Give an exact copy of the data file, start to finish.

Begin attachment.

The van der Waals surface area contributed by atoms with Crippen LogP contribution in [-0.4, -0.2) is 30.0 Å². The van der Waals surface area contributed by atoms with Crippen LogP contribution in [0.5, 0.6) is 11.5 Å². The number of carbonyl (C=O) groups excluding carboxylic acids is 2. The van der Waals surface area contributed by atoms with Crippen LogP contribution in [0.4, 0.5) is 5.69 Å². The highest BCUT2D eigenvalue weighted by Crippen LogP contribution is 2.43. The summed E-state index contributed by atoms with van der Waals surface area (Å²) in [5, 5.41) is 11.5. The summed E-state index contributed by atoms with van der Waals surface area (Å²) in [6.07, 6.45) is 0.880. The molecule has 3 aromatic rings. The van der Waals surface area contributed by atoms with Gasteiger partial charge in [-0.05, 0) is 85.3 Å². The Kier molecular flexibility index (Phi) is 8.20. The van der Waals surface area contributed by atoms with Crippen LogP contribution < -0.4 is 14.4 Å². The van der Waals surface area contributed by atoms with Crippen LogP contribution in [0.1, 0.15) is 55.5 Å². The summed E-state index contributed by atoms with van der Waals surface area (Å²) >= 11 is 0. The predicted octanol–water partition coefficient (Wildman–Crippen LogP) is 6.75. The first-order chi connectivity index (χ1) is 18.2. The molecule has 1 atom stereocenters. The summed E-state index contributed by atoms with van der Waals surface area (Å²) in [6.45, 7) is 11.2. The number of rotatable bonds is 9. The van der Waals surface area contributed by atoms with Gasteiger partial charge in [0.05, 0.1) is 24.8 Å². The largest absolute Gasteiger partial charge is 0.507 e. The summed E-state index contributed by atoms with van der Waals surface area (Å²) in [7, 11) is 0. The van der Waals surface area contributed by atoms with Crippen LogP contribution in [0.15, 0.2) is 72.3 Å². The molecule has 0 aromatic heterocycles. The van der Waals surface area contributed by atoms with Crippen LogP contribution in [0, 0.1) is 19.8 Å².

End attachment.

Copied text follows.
The van der Waals surface area contributed by atoms with Crippen LogP contribution in [-0.4, -0.2) is 30.0 Å². The van der Waals surface area contributed by atoms with Crippen LogP contribution in [0.5, 0.6) is 11.5 Å². The number of carbonyl (C=O) groups excluding carboxylic acids is 2. The van der Waals surface area contributed by atoms with Crippen LogP contribution in [0.4, 0.5) is 5.69 Å². The highest BCUT2D eigenvalue weighted by Crippen LogP contribution is 2.43. The summed E-state index contributed by atoms with van der Waals surface area (Å²) in [5, 5.41) is 11.5. The summed E-state index contributed by atoms with van der Waals surface area (Å²) in [6.07, 6.45) is 0.880. The molecule has 3 aromatic rings. The van der Waals surface area contributed by atoms with Gasteiger partial charge in [-0.05, 0) is 85.3 Å². The Kier molecular flexibility index (Phi) is 8.20. The van der Waals surface area contributed by atoms with Crippen LogP contribution < -0.4 is 14.4 Å². The van der Waals surface area contributed by atoms with Crippen LogP contribution in [0.1, 0.15) is 55.5 Å². The summed E-state index contributed by atoms with van der Waals surface area (Å²) >= 11 is 0. The predicted octanol–water partition coefficient (Wildman–Crippen LogP) is 6.75. The first-order chi connectivity index (χ1) is 18.2. The molecule has 1 atom stereocenters. The summed E-state index contributed by atoms with van der Waals surface area (Å²) in [6.45, 7) is 11.2. The number of rotatable bonds is 9. The van der Waals surface area contributed by atoms with Gasteiger partial charge in [0.05, 0.1) is 24.8 Å². The largest absolute Gasteiger partial charge is 0.507 e. The summed E-state index contributed by atoms with van der Waals surface area (Å²) in [7, 11) is 0. The van der Waals surface area contributed by atoms with Crippen LogP contribution in [0.15, 0.2) is 72.3 Å². The molecule has 0 aromatic heterocycles. The van der Waals surface area contributed by atoms with Crippen LogP contribution in [0, 0.1) is 19.8 Å².